There is little room in today’s news coverage for ten-year-old memories. The instant, the current, the now is what we want. We want to read about events as they happen, described by witnesses who are there, and as we read we scan the page hoping that the words aren’t all there is; we want video of whatever has exploded or broken or happened.
There is a lesser, but still respected, place for the legitimate past — childhood remembrances of times gone by, fading recollections of worlds lost. What’s in between is untouchable: too old to be relevant, but too new to have accumulated the patina of authenticity that real history requires.
And yet, as rockets rained down on southern Israel recently, I found myself in between. The town names that filled my Twitter feed and the images on TV brought me back exactly 10 years, to the months I spent in those same war-weary, war-expectant places.
Eilat, where I celebrated my 26th birthday exalting in unknown November warmth, was briefly thought to be a target four days after my 36th birthday, but it turned out the resort town had been spared.
To protect has always seemed to me to be the first duty of the parent. Living in Ann Arbor, Michigan, with my husband and three young children, I knew what it was I wanted to shield my children from: violence, fear, social disorder so profound that it would unsettle their very sense of safety in the world.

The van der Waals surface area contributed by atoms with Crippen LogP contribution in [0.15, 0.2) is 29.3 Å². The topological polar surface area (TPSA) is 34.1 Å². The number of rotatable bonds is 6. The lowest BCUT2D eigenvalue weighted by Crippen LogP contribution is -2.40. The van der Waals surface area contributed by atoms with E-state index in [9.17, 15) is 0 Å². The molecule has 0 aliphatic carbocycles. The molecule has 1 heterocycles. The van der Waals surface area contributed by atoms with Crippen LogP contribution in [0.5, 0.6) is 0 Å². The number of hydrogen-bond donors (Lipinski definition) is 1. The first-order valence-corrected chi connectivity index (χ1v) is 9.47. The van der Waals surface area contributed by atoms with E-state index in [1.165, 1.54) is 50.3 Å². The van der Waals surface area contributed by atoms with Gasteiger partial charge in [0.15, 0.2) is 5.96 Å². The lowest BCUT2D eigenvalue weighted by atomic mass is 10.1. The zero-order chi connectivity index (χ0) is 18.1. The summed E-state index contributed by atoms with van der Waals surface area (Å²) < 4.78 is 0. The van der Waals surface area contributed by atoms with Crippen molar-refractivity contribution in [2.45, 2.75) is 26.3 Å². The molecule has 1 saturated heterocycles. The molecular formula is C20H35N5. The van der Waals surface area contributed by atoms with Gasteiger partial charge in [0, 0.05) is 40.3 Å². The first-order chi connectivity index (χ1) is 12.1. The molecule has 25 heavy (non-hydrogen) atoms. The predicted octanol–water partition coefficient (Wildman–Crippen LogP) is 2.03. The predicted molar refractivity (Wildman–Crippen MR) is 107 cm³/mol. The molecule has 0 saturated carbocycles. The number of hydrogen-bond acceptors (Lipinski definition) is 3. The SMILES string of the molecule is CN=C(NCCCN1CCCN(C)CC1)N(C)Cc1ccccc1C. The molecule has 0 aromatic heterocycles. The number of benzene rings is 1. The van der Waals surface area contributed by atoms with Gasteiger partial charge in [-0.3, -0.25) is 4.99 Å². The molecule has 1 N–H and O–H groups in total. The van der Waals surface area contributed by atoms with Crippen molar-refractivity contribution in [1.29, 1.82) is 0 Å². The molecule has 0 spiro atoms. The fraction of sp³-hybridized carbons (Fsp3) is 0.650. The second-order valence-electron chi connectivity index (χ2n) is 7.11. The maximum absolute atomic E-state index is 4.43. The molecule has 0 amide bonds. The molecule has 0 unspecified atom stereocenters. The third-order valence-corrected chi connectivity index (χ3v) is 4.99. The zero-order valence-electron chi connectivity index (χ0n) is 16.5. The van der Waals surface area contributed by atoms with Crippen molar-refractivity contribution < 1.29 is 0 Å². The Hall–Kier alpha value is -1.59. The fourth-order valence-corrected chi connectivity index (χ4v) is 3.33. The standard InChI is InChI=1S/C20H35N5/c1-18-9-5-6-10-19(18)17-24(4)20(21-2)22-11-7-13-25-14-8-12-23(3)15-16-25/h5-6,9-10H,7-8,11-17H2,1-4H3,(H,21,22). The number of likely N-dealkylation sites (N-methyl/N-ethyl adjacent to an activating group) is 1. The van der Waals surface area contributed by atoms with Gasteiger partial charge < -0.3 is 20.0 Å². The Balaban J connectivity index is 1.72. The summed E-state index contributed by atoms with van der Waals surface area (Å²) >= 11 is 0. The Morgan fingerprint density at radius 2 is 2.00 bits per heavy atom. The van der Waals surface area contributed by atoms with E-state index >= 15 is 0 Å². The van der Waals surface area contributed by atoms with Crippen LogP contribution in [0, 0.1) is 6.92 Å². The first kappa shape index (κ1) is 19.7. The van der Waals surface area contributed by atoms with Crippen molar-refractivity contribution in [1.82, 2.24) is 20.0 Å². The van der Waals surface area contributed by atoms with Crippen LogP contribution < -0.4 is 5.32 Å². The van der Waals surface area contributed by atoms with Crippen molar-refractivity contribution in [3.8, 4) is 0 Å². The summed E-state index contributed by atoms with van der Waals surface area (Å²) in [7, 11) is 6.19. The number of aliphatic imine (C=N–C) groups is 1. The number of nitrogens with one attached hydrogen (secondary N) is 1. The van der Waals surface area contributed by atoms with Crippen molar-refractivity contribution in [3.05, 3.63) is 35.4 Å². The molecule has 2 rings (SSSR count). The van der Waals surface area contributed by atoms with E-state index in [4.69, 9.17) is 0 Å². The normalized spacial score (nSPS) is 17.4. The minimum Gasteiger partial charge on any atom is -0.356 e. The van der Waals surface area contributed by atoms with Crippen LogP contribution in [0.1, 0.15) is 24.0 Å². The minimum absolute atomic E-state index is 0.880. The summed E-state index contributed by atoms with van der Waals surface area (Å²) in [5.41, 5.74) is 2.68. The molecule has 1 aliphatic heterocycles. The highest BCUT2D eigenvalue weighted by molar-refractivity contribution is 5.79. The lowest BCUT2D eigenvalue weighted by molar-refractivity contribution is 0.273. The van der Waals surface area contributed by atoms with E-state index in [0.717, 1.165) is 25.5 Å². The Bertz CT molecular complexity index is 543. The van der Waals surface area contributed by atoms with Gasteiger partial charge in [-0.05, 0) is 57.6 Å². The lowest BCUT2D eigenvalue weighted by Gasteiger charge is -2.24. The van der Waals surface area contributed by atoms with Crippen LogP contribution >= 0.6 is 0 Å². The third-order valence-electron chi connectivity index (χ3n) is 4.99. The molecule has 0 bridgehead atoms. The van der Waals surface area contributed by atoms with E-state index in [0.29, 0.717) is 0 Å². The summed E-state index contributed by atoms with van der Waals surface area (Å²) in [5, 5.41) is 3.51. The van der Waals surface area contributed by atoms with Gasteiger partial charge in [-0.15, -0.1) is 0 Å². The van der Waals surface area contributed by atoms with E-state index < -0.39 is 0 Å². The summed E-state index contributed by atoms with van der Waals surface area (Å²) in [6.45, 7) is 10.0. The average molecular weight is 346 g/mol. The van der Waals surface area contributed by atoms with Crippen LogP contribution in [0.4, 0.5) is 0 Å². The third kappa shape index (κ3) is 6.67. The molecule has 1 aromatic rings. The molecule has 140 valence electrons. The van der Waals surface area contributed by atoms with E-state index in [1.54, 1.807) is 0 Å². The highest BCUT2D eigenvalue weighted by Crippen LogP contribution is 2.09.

Last year, when I began to volunteer in an inner-city school in Detroit, my challenge was not to explain to my own children the violence the Detroit kids faced on a daily basis — that did not even occur to me to discuss; it was way too scary. Instead, I had to confront the unbearable injustice of limited opportunity, as well as the effects of an inheritance of racism. It was painful to me to talk with my eight-year-old daughter about the fact that the Civil Rights movement, which she had studied, had left some problems unsolved. “Til today?,” she asked, in disbelief.
In late August, my husband, Ori, and I took our children to Israel, where we planned to spend a sabbatical year. Both of us had lived there previously, Ori for eight years, serving a full-term in the army in the early 1990s, and myself for two years in the same era, with many summers spent in Israel since. I was also born in Israel to American parents who lived here at the time, and my grandparents and paternal aunt and her family all made their lives here. My children have all visited before, too. They speak and understand Hebrew to varying degrees, and when we were still living in Ann Arbor, they attended schools that were replete with Israel-activities and study.
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